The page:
1. An uninterrupted seven years of service to the Debian Project. In seven years, I've never gone on an extended hiatus. Even when on "vacation" for a few days, I tend to drop in, catch up on mail, say hello to my peers on an IRC channel, and triage the occasional severity-inflated bug against one of my packages. I've been around for a long time and don't plan on leaving.
  2. A solid grounding in technical, legal, and social issues. XFree86 is a notoriously difficult package to cope with from a technical perspective — or so I'm told by people who had sense enough not to adopt it seven years ago. I have been a fixture on the debian-legal mailing list for years, and have often been called upon by my fellow developers, to scrutinize license terms in detail and share my assessment on their DFSG-freeness as well as basic distributability and liability issues (that said, I myself prefer to turn to professional attorneys for actual legal advice). I have also served as leader of the Debian X Strike Force, the package maintenance team responsible for XFree86 and related packages for over a year, and as noted before I have served on the SPI Board of Directors for over three years. I've met and conversed with dozens, perhaps even hundreds, of my peers in the project and have been to many conferences at which Debian has had a presence, including LinuxWorld New York, LinuxWorld San Francisco, the Atlanta Linux Showcase, and DebConf (at which I made a presentation). I will take full advantage of this knowledge and experience as DPL.
  3. Courage. I've weathered my share of storms and criticism over the years. I have not shrunk from these critiques — I've done my best to learn from them, and, when persuaded I've been in the wrong, have swallowed my pride and admitted error. (I also have extensive archives of my outgoing email messages to back this up for the skeptical. :) ) I believe the position of leadership demands a balance of confidence and humility, and both these traits demand courage. Arrogance is for the insecure. As DPL, I pledge to represent our Project with integrity, and that includes knowing when and where others can best represent us.
  4. Tenacity. I'm not a person who gives up easily. The Debian Project's problems sometimes have deep roots, but the rewards to all of us for solving them will be great. I believe I have shown over the years that I do not easily abandon tasks I consider important. As DPL, I am willing to vary my approach or delegate responsibility, but I will not let go of a problem unless there is a consensus within the project that it need not be dealt with. I am committed to creating a legacy that we can be proud of.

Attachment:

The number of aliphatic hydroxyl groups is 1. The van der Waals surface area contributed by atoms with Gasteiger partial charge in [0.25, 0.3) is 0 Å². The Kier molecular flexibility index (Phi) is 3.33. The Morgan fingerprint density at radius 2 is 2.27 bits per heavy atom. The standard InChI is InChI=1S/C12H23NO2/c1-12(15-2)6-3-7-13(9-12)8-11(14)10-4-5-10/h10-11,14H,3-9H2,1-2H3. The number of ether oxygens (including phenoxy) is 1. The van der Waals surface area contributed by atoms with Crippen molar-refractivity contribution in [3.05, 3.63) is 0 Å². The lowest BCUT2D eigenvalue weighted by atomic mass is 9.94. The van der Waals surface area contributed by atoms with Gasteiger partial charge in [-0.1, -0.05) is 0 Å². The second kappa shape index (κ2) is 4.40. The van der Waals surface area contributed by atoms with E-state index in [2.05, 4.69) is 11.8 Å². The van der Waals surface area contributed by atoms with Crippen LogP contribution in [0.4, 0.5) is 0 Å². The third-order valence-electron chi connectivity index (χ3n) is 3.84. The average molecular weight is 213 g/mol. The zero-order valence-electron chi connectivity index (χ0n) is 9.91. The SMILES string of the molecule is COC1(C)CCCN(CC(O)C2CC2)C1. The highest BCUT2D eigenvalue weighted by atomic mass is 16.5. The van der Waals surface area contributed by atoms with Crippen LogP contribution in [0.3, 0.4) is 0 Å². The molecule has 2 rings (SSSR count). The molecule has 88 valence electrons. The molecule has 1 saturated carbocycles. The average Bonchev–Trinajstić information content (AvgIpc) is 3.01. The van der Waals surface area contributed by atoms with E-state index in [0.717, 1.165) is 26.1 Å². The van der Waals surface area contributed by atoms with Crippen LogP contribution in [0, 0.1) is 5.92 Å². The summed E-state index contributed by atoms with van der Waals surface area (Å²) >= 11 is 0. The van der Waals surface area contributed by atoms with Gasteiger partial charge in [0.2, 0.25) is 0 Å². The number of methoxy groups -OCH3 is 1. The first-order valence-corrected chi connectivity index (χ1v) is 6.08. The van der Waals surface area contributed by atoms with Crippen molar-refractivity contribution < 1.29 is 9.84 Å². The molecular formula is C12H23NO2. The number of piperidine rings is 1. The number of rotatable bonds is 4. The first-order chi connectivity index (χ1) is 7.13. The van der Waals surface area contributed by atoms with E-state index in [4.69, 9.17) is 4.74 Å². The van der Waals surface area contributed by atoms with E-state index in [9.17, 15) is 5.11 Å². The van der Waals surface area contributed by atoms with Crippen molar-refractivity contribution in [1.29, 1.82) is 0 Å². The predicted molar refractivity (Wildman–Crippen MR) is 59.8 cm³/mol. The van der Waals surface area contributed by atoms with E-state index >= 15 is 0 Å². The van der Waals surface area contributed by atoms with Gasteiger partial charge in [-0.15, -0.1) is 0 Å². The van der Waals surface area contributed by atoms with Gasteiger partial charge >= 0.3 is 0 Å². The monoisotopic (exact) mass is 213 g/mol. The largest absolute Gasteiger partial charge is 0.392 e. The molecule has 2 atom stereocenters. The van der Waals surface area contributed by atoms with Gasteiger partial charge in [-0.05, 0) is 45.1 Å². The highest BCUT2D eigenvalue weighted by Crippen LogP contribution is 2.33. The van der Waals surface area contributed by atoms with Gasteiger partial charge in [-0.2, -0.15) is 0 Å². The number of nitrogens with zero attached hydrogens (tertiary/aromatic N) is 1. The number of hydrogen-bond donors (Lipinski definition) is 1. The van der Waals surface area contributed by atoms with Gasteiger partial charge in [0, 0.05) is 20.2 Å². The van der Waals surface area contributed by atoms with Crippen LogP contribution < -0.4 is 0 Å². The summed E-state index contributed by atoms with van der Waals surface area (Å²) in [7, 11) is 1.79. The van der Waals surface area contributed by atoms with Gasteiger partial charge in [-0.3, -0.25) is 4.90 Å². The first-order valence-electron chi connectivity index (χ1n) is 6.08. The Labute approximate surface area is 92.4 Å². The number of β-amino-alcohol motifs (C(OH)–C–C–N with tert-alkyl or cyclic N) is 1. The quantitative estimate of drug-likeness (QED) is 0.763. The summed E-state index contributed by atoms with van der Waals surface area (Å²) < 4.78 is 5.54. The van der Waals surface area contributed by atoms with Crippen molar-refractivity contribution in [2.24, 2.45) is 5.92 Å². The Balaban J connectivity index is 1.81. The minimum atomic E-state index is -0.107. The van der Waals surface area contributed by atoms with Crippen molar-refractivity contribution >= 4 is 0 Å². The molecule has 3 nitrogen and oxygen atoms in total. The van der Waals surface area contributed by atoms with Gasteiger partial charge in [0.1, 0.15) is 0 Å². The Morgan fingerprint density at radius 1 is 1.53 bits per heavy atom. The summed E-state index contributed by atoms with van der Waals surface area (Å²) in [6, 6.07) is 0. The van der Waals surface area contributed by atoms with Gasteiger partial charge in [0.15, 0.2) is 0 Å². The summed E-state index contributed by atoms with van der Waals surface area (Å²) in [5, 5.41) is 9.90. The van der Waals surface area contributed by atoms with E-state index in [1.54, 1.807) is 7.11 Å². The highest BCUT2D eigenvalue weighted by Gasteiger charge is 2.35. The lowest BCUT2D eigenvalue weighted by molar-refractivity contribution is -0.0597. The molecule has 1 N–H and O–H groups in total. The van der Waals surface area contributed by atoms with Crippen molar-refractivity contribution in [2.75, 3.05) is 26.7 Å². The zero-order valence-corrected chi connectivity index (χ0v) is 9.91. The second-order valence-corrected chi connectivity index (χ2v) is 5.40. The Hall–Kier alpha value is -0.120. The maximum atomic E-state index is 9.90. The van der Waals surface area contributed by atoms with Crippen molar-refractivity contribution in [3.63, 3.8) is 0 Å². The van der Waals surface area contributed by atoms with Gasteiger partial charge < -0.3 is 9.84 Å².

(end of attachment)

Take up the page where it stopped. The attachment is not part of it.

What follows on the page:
5. A commitment to openness and visibility. An important counterweight to tenacity is exposure — getting one's teeth into an issue can be harmful without the occasional sanity check from one's peers. For nearly two years, the nature of my changes (and others') to the packages maintained by the X Strike Force have been publicly logged in detail to the debian-x mailing list. On several occasions, mistakes or oversights have been noticed by others and corrected before they could make it even into Debian unstable. As a Board member of SPI, I've learned from hard experience that visibility is not just desirable, but critical — particularly in problem areas. I post regular reports to the spi-private mailing list, which all SPI contributing members (and therefore all Debian Developers) can read and comment on. The position of Project Leader is not a black hole into which the tough issues can be discarded, not to be heard from again. As DPL, I promise to produce at least one status report to the debian-devel-announce mailing list every month, wherein I will detail not just my successes, but areas where I have been unable to achieve progress. Armed with this information, I expect the entire body of Debian Developers to offer insights and share in the resolution of the challenges that face us all.